Now enter Akiva, an unemotional, but of course gorgeous angel-type.  He and his kind have been marking all the doors leading to Brimstones lair.  Why?  Who knows?  Karou doesn't, but she faces him during one of her teeth finding missions.  Apparently, they are not on the same side.  Karou doesn't know why, she's clueless to all this alternate life that goes on around her, but the mysterious tattoos on her palms save her from this battle... another mystery.  Akiva seems confused by her tattoos as well, but he knows their meaning.  From that point on Akiva is drawn to her, but can't explain why.

Now the entire book seems very unclear and confusing.  It's filled with this partially explained otherness surrounding Karou, but without clear definitive answers.  That's the magic of the book.  She knows nothing about her life, nothing, and all these events leave the reader fully aware of this fact.  Then bam... it's a story inside a story.  All of a sudden all these secrets are revealed.  That's when I fell in love with the book.  Everything made sense.  All the confusion turned into an unexpected fairy tale. 

This was a great book, magically written and I cannot wait for the next one to come out. 

Reading Reflection: Forgiven

Forgiven (The Demon Trapper's Daughter #3)
by Jana Oliver
Published March 27th 2012
P. 354
Rating: 4/5

The days are growing darker for 17-year-old demon trapper Riley Blackthorne. With her father’s reanimated body back safely, Beck barely speaking to her because of a certain hunky Fallen angel, and a freshly-made deal with Lucifer, she has enough on her hands to last a normal teenage lifetime. Though she bargained with Heaven to save his life, her ex-boyfriend Simon has told the Vatican’s Demon Hunters that she’s working with Hell. So now she’s in hiding, at the top of everyone’s most-wanted list.

But it’s becoming clear that this is bigger than Riley, and rapidly getting out of control: something sinister is happening in Atlanta… or someone. The demons are working together for the first time ever and refusing to die, putting civilians in harm’s way. Riley thinks she might know who’s behind it all, but who’s going to believe her? Caught between her bargain with Heaven and her promise to Lucifer, Riley fears the final war is coming – and it may be closer than anyone thinks…

I enjoy this series more with each passing book.  I think it's a case of familiarity with the characters and setting.  I'm emotionally invested with Riley and her endeavors in life.

So the ending of the last book left A LOT of unfinished business.  First, kinda shocking, Riley gave her virginity away to Ori not realizing his true intentions.  He was a fallen angel who wanted her soul -- fun first time.  Right afterwards Lucifer shows up and imprisons him, with the condition that Riley owes hell a favor.  So now she owes heaven and hell.  After her huge mistake, Riley runs to Beck and tells him what she's done only to have him react like a jealous jerk.  Some of the things he says to her makes him plummet on my list -- Bad Beck!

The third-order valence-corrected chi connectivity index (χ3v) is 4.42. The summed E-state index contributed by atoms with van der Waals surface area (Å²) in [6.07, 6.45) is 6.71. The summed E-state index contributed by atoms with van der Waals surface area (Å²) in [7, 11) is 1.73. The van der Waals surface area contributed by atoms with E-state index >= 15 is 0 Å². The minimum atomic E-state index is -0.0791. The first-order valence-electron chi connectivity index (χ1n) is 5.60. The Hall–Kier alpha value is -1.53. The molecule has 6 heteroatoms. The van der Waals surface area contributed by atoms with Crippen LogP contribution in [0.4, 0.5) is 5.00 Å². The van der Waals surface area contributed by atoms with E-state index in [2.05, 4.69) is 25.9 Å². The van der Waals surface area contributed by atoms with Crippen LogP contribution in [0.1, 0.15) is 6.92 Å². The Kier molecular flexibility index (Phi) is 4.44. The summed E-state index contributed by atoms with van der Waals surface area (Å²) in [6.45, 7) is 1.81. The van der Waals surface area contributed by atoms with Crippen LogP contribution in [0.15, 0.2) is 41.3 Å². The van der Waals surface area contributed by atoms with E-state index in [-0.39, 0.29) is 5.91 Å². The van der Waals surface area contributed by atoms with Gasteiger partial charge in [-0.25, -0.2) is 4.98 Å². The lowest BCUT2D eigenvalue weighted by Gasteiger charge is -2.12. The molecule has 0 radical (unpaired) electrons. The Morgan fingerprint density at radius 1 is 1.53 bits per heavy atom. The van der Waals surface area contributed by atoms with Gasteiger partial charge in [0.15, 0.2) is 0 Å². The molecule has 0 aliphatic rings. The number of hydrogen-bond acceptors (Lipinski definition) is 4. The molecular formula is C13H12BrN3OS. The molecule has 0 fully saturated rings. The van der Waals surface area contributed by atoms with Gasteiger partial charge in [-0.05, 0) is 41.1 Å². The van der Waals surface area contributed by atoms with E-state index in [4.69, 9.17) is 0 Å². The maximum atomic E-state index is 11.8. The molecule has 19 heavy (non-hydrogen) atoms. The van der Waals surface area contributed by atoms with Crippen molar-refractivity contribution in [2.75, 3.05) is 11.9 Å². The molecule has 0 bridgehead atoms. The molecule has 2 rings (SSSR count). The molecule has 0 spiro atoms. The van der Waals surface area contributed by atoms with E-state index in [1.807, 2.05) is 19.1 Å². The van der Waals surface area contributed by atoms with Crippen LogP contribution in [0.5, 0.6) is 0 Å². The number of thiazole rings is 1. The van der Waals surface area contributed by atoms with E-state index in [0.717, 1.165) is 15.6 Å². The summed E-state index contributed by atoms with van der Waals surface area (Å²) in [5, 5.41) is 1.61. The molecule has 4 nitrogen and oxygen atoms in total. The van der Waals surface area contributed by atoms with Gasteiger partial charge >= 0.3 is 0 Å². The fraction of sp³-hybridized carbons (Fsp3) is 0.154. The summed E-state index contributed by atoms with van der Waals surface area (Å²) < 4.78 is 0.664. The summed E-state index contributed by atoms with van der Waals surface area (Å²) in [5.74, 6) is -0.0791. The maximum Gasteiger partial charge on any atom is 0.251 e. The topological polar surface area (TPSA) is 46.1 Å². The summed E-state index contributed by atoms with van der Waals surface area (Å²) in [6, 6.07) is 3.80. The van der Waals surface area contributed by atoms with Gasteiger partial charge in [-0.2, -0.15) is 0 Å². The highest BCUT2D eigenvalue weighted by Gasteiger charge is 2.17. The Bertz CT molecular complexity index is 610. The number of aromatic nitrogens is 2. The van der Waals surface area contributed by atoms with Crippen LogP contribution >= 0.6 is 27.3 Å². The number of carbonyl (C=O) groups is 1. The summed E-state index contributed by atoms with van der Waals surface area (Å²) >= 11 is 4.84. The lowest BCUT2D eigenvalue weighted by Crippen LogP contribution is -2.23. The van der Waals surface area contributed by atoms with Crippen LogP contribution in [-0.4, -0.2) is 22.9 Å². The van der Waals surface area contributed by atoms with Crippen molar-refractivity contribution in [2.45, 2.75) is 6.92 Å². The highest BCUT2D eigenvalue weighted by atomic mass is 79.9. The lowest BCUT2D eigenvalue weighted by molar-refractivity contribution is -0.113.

The last scene, Riley escapes Becks home knowing the hunters are after her, and runs to Mortimer's house for help.  Once there, she finds her dad.  Through all the bad that happened those last few pages, when she sees her dad my heart stopped. 

Alright... Book Three
  • I've never mentioned Stewart, a master trapper who is like the wise old guru.  He knows exactly how to handle Beck and Riley.  I love him and the fatherly role he takes in these last two books.   He has a way of dealing with those two and their obvious problem. 
  • Riley finds her dad!  Yay!  He's reanimated, but there's something different about him.  Not to mention he was reanimated by Lucifer himself, there seems to be a point to this at the end of the novel, but I have to admit I almost missed it.
  • The hunters are after Riley to ask her questions in the very beginning of this book.  There are too many coincidences following her: Grade 5 demons hunting her, demons knowing her name, a strange relationship with a fallen angel, etc.  They take in Beck instead, but Riley comes forward to save him even though he was horrible to her the last time they met.  They decide that Riley will be released onto Stewart's custody because their not really sure what to make of her.  The hunters begin to play a more active role in this novel.
  • Some of the hunters are not bad guys, especially Salvatore.  He seems vary laid back and starts building a friendly relationship with Beck and even helps Riley.
  • Justine is an evil seductress, I hate her even more at the end of this book.  Hate her.
  • Um.... Beck and Riley finally start to understand each other.  Again, this book reveals a lot more about Beck.  I start to like him again, especially when he changes his pet name for Riley from "girl" to "woman."  In this book you can see they make the conscious effort to be decent to one another, not pushing buttons and trying to respect boundaries. I enjoyed their relationship in this novel, you can feel the walls breaking down between them.  It's nice.  They would be great for each other if they can resolve their personal quirks (and they try).
I have to say, that I'm so involved in the Riley vs. Beck relationship that I overlooked every other sub-plot in the story.  Again, there were so many in book one that it was hard to keep track.  I think I just focused on this one and let the others slip away.  There was a few more major events at the end of this book, some surprises left unfinished.  So I'll have to read the next book... but I have to reread this last one and focus on something other than Beck and Riley -- or try to anyway.